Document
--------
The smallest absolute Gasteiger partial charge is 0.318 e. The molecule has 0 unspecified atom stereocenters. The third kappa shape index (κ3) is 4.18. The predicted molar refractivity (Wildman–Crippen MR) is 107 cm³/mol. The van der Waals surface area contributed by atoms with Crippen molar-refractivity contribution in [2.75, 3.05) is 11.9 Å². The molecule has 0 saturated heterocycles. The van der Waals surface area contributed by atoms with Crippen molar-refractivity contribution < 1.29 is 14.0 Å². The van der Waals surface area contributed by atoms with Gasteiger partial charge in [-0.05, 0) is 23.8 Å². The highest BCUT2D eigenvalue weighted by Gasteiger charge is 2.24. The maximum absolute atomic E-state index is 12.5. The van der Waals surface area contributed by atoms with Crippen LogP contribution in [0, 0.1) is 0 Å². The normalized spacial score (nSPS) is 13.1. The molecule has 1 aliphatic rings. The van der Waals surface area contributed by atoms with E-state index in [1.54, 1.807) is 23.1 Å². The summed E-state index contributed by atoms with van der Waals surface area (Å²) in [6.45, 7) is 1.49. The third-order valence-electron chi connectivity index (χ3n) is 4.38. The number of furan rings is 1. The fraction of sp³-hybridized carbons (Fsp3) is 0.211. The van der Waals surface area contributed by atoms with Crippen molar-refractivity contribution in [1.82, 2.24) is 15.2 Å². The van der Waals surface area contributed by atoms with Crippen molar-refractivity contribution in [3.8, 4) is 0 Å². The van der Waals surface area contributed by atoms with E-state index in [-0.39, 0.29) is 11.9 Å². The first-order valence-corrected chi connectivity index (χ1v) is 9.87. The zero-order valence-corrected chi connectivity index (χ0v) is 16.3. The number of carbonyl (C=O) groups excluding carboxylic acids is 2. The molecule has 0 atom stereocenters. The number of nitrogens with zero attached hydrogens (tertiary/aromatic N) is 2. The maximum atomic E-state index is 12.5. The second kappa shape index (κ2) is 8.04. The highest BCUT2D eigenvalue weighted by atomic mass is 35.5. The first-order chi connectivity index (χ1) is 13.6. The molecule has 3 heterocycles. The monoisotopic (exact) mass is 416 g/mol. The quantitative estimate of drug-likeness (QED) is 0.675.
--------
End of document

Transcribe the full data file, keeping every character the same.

The smallest absolute Gasteiger partial charge is 0.318 e. The molecule has 0 unspecified atom stereocenters. The third kappa shape index (κ3) is 4.18. The predicted molar refractivity (Wildman–Crippen MR) is 107 cm³/mol. The van der Waals surface area contributed by atoms with Crippen molar-refractivity contribution in [2.75, 3.05) is 11.9 Å². The molecule has 0 saturated heterocycles. The van der Waals surface area contributed by atoms with Crippen molar-refractivity contribution < 1.29 is 14.0 Å². The van der Waals surface area contributed by atoms with Gasteiger partial charge in [-0.05, 0) is 23.8 Å². The highest BCUT2D eigenvalue weighted by Gasteiger charge is 2.24. The maximum absolute atomic E-state index is 12.5. The van der Waals surface area contributed by atoms with Crippen LogP contribution in [0, 0.1) is 0 Å². The normalized spacial score (nSPS) is 13.1. The molecule has 1 aliphatic rings. The van der Waals surface area contributed by atoms with E-state index in [1.54, 1.807) is 23.1 Å². The summed E-state index contributed by atoms with van der Waals surface area (Å²) in [6.45, 7) is 1.49. The third-order valence-electron chi connectivity index (χ3n) is 4.38. The number of furan rings is 1. The fraction of sp³-hybridized carbons (Fsp3) is 0.211. The van der Waals surface area contributed by atoms with Crippen molar-refractivity contribution in [1.82, 2.24) is 15.2 Å². The van der Waals surface area contributed by atoms with Crippen molar-refractivity contribution in [3.8, 4) is 0 Å². The van der Waals surface area contributed by atoms with E-state index in [-0.39, 0.29) is 11.9 Å². The first-order valence-corrected chi connectivity index (χ1v) is 9.87. The zero-order valence-corrected chi connectivity index (χ0v) is 16.3. The number of carbonyl (C=O) groups excluding carboxylic acids is 2. The molecule has 0 atom stereocenters. The number of nitrogens with zero attached hydrogens (tertiary/aromatic N) is 2. The maximum atomic E-state index is 12.5. The second kappa shape index (κ2) is 8.04. The highest BCUT2D eigenvalue weighted by atomic mass is 35.5. The first-order chi connectivity index (χ1) is 13.6. The molecule has 3 heterocycles. The monoisotopic (exact) mass is 416 g/mol. The quantitative estimate of drug-likeness (QED) is 0.675.